Web Browser Wednesday

Sometimes it’s hard to grasp just how valuable something as simple as a screenshot can be. When we first started writing on CyberNet we didn’t always focus on providing screenshots of the things that we wrote about, but it didn’t take long for us to see that they often got our point across more than words ever could. And that is part of what’s made our site as successful as it is.

So what about taking screenshots yourself? Sure there are all kinds of applications out there to do it, but I wouldn’t be surprised if many of the screenshots you want to take are only of websites. If that’s the case and you’re a Firefox user then this is the article for you! Today we’ve got two different Firefox extensions that will appeal to both novices and professionals alike.

–Abduction (Homepage)–

First up is Abduction. This extension is rather different from the other one below. It’s not geared towards the people who want a screenshot utility brimming with features. Instead it focuses on how it can make snapping screenshots as easy as possible.

To activate Abduction just go to the File menu or right-click anywhere on the current site, and then choose the Save Page as Image option. You’ll immediately be shown a window similar to this one:

(Click to Enlarge)

Immediately after snapping the screenshot the entire site will be highlighted. That means if you hit the Save button without making any changes you’ll be including everything on the page… even the areas you would have had to scroll to see. That can easily be changed by drawing a box around the area that you want the screenshot to capture.

Abduction also lets you choose whether to save the screenshot as a PNG or JPG depending on what filetype is your preference. That’s it. No fancy interface and nothing to confuse you. Just snap your screenshots and go!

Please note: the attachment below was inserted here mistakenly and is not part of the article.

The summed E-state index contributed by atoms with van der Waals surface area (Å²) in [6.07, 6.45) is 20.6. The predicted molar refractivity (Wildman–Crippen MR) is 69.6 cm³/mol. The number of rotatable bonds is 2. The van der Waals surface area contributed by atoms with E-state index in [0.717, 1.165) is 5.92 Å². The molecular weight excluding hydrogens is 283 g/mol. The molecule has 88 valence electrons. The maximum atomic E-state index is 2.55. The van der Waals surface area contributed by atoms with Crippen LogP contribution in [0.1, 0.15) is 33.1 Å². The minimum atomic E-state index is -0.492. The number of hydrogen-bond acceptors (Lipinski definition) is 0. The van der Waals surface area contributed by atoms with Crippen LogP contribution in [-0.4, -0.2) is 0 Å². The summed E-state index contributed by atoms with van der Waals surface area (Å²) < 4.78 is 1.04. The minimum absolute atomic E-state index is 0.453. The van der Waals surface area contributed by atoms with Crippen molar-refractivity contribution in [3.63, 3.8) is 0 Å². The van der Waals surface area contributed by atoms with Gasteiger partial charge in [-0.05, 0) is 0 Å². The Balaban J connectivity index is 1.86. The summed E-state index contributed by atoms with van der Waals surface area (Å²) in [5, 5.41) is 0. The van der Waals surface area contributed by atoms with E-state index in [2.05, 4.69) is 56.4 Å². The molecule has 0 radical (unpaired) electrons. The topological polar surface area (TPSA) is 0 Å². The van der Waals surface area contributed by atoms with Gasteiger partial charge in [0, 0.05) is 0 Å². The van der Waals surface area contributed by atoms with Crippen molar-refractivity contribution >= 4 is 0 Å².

–FireShot (Homepage)–

FireShot, on the other hand, takes a completely opposite approach to screenshots. It’s possible to grab snapshots of a website in mere seconds, but it comes with a lot of additional tools that some users may not want. In particular it has a built-in editor that is extremely handy should you decide that you want to annotate a screenshot.

Here’s a list of features that I assembled after using FireShot for a little while:

  • You can take a screenshot of the entire site (including scrollable area) or just the area currently visible. And then:
    • Modify the screenshot using the built-in editor
    • Upload it to where it will be hosted completely free
    • Save it to your computer
    • Copy it to the clipboard
    • Open it in an external editor that you specify
  • Built-in advanced editor
    • Add shapes, drawings, lines, or text to any screenshot
    • Crop, blur, convert to grayscale, invert colors, or add a glowing border to any area you select on the screenshot
    • Color-picker available when selecting colors, which makes it easy to match any color on a screenshot
  • One-click screenshots are available using the settings you specify in the options.
  • You can automatically have a website URL added as a removable object to each screenshot

The editor aims to keep things simple, but it has a lot of different controls that take a little getting used to. Here is what the editor looks like:

(Click to Enlarge)


The Firefox extension that you choose to use for taking screenshot really depends on what you’re looking to accomplish. If you just want to share a screenshot with someone I recommend Abduction because I found it to be a fast and efficient way to save a screenshot. However, if you need to point things out and need some more advanced tools FireShot will better suit you. Whichever you choose you really can’t go wrong!